A key element of this, of course, is the lack of needed reprints. I understand that this is the narrative being bandied about on Twitter these days. “It’s not the lack of good, new cards. We don’t want those! It’s the lack of solid reprints.” They cite Dockside Extortionist, Imperial Seal, Mana Drain, and Smothering Tithe being reprinted in Double Masters 2022 as the primary culprits behind Commander Legends: Battle for Baldur’s Gate flopping, and there is an element of truth to that. That’s definitely part of the story, absolutely. But it’s worth acknowledging that the cards the players are asking to be reprinted are the exact same sort of card they’re actively rallying against: powerful cards that are arguably considered staples by many Commander players in present times.
On top of that, we should again note that there were some reprints in Battle for Baldur’s Gate that did impact prices, namely the dual land cycle from Battlebond (e.g. Sea of Clouds), Reflecting Pool, Bramble Sovereign, Kindred Discovery, and Nature's Lore, as well as several other cards relegated to the Battle for Baldur’s Gate Commander precons.
It seems that, unfortunately, the Commander Legends line is stuck in an awkward spot. It essentially has different audiences demanding it to be three different things: Commander Horizons, Commander Masters, and Commander Core Set. Wizards has opted, with this second set, to aim directly for the latter for the most part, and all audiences have seemingly rejected it beyond some acknowledging that they like it (though again not necessarily spending money on it). They’re likely going to take a look at what happened, try to evaluate feedback on the set, and ensure that any future Commander Legends sets better satisfy actual player needs. Mark Rosewater has commented that they aimed too low in power overtly, so it’s not like they haven’t already gotten the message.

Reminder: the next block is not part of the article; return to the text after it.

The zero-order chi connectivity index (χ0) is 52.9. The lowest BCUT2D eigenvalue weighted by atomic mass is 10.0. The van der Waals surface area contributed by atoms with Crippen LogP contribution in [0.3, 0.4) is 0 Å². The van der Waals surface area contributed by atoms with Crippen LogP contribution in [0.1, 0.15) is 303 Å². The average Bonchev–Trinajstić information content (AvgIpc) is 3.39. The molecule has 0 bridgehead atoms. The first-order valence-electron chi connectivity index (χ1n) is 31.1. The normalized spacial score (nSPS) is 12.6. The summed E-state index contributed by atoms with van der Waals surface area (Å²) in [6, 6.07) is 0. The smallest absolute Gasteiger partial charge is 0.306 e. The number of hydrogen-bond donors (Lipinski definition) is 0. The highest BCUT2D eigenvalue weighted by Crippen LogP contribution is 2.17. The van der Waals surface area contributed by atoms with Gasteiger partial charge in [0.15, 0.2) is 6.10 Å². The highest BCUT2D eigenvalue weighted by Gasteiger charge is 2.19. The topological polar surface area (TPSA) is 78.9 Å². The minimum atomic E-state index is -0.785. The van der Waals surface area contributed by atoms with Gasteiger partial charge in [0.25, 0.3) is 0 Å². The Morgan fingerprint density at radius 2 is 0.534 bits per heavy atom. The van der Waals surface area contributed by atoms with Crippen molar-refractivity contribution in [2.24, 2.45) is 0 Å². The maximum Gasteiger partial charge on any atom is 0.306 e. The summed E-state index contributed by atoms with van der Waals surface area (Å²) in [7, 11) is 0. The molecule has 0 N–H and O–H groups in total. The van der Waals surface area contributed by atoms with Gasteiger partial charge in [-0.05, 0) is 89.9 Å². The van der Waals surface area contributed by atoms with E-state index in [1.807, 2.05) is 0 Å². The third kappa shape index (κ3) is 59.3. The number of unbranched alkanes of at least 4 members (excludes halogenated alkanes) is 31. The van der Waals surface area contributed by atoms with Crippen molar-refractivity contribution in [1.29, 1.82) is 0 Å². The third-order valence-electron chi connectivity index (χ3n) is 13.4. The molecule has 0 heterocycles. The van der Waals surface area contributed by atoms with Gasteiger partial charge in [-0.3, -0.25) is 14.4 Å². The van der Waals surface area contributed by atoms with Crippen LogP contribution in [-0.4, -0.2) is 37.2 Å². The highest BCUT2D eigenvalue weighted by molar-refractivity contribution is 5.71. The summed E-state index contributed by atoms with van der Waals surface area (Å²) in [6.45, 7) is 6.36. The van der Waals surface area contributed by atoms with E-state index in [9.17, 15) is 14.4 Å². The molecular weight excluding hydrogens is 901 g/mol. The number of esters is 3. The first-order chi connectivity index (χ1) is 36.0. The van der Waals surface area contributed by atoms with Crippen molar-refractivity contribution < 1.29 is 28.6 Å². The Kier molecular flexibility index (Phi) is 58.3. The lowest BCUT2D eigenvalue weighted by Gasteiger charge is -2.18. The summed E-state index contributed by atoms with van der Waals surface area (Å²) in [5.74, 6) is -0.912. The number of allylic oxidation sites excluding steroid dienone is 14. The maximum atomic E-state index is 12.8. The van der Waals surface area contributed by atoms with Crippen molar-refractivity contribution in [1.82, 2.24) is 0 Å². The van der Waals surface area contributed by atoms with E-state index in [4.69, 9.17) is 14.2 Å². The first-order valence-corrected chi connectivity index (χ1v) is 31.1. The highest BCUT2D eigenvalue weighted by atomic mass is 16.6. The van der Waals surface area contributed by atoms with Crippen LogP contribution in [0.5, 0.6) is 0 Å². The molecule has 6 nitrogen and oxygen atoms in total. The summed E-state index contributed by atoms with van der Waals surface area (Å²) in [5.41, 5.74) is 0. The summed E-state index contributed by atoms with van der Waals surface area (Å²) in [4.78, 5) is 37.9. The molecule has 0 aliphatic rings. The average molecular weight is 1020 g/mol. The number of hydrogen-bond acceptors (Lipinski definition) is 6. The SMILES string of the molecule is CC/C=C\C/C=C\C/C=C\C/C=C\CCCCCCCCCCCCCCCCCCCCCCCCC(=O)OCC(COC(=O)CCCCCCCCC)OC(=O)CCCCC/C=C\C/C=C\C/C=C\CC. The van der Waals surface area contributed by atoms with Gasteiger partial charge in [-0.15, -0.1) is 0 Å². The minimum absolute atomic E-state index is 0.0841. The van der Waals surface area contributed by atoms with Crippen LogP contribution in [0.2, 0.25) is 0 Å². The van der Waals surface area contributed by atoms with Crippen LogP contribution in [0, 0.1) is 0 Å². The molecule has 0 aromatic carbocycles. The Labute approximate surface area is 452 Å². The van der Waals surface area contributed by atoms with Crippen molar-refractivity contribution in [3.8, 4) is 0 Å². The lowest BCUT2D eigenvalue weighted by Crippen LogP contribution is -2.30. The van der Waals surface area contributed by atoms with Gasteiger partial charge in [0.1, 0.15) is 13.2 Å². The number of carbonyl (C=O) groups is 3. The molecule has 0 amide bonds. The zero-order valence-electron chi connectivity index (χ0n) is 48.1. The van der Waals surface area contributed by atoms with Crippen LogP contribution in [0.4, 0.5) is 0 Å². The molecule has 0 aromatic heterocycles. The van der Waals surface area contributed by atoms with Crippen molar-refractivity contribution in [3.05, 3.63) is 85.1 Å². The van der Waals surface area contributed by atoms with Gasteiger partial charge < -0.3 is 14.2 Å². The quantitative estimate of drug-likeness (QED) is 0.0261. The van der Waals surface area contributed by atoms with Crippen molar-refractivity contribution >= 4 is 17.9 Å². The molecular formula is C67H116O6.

It felt more like Dungeons & Dragons: Adventures in Forgotten Realms 2 than Commander Legends 2.
The set chose to mix two different components, and many players felt it did a much better job of matching one element than the other. This wasn’t just an issue of reprints, but also a feeling that the set didn’t have enough cards that would have a strong enough impact on Commander.State of Design 2022
Good, new cards sell sets. They’re the most expensive and most desired cards in any given set for a reason, and given that it extends well beyond just tournament staples, we know it’s not just because of Spikes. Players, in general, enjoy powerful cards. They’re fun to play. Yes, that includes powerful reprints, as well, but new ones are necessary, too, as they typically lead the charge in supplemental sets like these. Masters sets exist, but have the luxury of focusing entirely on reprinting cards. They’re reprint-only sets, after all. Commander Legends, at least in their current form, are not Masters sets, and there’s no hint that Wizards wants them to become Commander Masters. In order to meet the demands of the three audiences (Limited players, Commander players, and LGSs), they have to include new cards that will wow these audiences beyond what the vocal minority insist it is that the game needs.